THERE is no doubt social media has changed the way we communicate, share and consume our information.
Our children are glued to it.
Rather than ringing a friend to see how they are, we might be inclined to click a like button on Facebook.
News headlines are read on a smartphone …
The list of changes would well exceed the word limit in this editorial.
Like any revolution — and social media is just that — it has its good and bad points, and we still are only really scratching the surface of its long-term impact.
Information is now being shared as freely as at any time in our history.
People have unprecedented and direct access. Information exchanges are now unquestionably global.
All of us can reach more people than we have ever before.
But with that we have seen the rise of so-called fake news, a disruption of trusted media sources, and the explosion of echo chambers, where like-minded people reinforce their preconceived views with each other and denounce anyone with whom they disagree.
On a more sinister note, we have also seen the worst side of human behaviour. Personal abuse rarely if ever was seen at these levels in the past. Vicious human interaction that would rarely happen face-to-face.
Social media appears to give people a licence to be downright nasty. And today we look at what it means for people entering and continuing politics.
Politicians are easy targets but it has always taken a certain type of person to be prepared to put themselves in the front line for that level of scrutiny (especially when many could earn far more in the private sector). Social media has increased that pressure tenfold.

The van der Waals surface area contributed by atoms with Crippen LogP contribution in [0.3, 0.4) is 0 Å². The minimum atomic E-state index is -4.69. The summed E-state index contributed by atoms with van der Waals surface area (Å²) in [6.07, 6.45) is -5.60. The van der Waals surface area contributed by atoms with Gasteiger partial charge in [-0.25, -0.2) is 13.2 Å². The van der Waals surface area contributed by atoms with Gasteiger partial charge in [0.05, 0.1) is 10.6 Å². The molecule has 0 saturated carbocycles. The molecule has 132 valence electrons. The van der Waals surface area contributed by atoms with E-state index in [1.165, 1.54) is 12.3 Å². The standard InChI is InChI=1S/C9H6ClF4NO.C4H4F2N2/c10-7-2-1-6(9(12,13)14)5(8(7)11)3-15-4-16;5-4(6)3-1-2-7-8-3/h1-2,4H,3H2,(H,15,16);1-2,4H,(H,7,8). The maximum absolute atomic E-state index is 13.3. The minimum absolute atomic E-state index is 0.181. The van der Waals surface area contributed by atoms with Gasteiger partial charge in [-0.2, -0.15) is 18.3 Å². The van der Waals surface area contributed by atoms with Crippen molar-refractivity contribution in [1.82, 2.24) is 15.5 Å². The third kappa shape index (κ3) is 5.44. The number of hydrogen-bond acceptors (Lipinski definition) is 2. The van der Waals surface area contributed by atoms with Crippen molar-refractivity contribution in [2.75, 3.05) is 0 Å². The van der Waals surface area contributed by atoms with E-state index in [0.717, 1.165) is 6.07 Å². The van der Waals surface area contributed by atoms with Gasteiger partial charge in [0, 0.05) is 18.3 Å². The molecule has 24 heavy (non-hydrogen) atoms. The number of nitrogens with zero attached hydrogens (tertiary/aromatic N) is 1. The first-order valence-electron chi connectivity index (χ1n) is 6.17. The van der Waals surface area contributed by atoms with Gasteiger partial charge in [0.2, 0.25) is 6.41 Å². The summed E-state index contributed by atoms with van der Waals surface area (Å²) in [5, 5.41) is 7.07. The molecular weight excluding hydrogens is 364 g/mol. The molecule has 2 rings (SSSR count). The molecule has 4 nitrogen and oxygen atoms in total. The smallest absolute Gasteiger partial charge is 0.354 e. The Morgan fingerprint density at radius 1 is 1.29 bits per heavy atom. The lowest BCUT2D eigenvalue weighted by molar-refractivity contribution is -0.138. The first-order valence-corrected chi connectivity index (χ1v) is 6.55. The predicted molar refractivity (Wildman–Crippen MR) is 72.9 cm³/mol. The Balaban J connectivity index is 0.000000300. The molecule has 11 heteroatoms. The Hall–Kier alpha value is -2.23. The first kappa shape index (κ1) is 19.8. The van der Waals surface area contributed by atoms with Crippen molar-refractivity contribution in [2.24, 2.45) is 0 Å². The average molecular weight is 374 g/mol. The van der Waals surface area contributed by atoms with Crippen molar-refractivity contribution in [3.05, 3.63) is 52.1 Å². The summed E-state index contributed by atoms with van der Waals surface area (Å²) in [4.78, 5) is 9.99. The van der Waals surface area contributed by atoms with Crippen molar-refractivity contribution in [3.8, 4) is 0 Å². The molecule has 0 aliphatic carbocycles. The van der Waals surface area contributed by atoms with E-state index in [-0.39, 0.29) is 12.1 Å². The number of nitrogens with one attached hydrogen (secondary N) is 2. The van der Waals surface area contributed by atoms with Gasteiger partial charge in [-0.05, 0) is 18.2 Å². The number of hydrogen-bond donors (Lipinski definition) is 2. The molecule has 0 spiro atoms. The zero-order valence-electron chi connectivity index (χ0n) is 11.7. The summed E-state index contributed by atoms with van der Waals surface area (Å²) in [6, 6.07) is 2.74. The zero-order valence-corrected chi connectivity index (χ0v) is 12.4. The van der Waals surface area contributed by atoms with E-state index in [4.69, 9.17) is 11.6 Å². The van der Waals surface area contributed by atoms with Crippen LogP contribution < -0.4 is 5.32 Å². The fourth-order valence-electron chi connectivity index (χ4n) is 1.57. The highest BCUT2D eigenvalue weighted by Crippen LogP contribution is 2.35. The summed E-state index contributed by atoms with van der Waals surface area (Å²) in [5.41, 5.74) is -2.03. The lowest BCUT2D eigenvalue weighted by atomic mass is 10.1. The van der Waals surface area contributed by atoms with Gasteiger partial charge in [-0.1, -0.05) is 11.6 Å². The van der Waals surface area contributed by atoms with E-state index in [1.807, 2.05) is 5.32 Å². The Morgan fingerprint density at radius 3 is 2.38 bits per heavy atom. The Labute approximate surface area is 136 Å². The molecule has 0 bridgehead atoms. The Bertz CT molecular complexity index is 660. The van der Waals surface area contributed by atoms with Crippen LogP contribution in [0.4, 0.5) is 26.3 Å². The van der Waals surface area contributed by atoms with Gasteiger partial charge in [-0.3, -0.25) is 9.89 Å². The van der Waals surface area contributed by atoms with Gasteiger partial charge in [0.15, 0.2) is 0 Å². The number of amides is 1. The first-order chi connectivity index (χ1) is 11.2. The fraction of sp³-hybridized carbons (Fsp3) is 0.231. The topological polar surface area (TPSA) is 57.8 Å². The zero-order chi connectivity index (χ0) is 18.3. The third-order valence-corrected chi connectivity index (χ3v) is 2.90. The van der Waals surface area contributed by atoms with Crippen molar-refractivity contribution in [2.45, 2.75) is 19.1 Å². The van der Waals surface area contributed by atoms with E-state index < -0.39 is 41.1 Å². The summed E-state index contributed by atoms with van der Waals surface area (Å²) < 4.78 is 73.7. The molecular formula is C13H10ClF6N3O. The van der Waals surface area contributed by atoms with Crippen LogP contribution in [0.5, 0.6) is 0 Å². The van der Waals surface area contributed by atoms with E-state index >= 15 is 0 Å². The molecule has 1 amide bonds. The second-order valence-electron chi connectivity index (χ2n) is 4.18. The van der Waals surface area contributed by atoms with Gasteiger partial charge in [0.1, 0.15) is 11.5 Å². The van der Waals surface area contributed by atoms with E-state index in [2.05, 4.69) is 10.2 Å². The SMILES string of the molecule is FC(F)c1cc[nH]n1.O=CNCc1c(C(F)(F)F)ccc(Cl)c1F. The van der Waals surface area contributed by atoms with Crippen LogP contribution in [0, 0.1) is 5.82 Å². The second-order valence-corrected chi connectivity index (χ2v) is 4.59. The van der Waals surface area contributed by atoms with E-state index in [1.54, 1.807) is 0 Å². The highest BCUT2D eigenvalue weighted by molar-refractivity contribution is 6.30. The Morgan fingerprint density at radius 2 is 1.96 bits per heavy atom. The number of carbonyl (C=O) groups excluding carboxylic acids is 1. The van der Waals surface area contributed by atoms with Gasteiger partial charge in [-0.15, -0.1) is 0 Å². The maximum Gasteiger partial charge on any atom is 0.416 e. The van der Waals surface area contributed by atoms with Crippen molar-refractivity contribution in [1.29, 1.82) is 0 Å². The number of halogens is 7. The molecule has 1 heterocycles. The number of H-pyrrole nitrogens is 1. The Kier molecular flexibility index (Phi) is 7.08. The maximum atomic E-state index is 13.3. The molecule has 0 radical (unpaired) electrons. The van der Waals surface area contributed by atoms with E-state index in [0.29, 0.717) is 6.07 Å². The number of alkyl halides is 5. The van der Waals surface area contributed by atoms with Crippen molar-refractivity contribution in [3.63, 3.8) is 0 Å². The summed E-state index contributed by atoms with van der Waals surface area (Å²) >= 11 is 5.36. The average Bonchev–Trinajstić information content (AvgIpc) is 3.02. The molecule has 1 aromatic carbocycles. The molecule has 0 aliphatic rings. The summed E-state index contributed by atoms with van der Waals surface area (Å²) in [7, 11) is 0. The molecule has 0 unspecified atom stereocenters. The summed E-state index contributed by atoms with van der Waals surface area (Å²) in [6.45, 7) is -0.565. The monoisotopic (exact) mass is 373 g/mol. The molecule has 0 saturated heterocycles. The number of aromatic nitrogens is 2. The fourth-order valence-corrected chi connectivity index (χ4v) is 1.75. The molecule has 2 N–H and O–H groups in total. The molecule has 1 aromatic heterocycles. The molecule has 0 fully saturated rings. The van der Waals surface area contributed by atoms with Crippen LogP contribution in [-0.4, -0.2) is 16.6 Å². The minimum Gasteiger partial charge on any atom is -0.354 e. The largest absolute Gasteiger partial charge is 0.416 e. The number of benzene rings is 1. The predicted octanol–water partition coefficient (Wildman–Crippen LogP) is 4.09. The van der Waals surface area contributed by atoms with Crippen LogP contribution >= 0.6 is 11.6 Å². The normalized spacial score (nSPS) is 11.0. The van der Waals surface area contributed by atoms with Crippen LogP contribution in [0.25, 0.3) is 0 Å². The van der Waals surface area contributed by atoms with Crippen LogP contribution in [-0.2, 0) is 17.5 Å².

Greens leader Cassy O’Connor puts it bluntly when she says: “I’ve been called a stupid slut on social media, a mad Green bitch.”
Lord Mayor and potential Liberal candidate Sue Hickey fell victim to an anonymous “fake news” Facebook site, calling in police to deal with it.
Health Minister Michael Ferguson has experienced “a person was actually going through holiday photos and making negative comments about a member of my family”.
Tasmania’s politicians are largely embracing Facebook as a way of engaging one-on-one with voters.
So the argument would go that if you want to embrace the technology, arguably attempting to bypass the scrutiny of the “fourth estate” of established media outlets in the process, you should be prepared to cop what you get.
But no one deserves the increasing levels of abuse and trolling we see these days on social media.
And it says something about human nature that it provides a vehicle to unleash a primitive nastiness not generally seen elsewhere.
It gives us all pause to think about how we treat each other and, if we really want our best people to represent us, in this day and age, why would they really bother?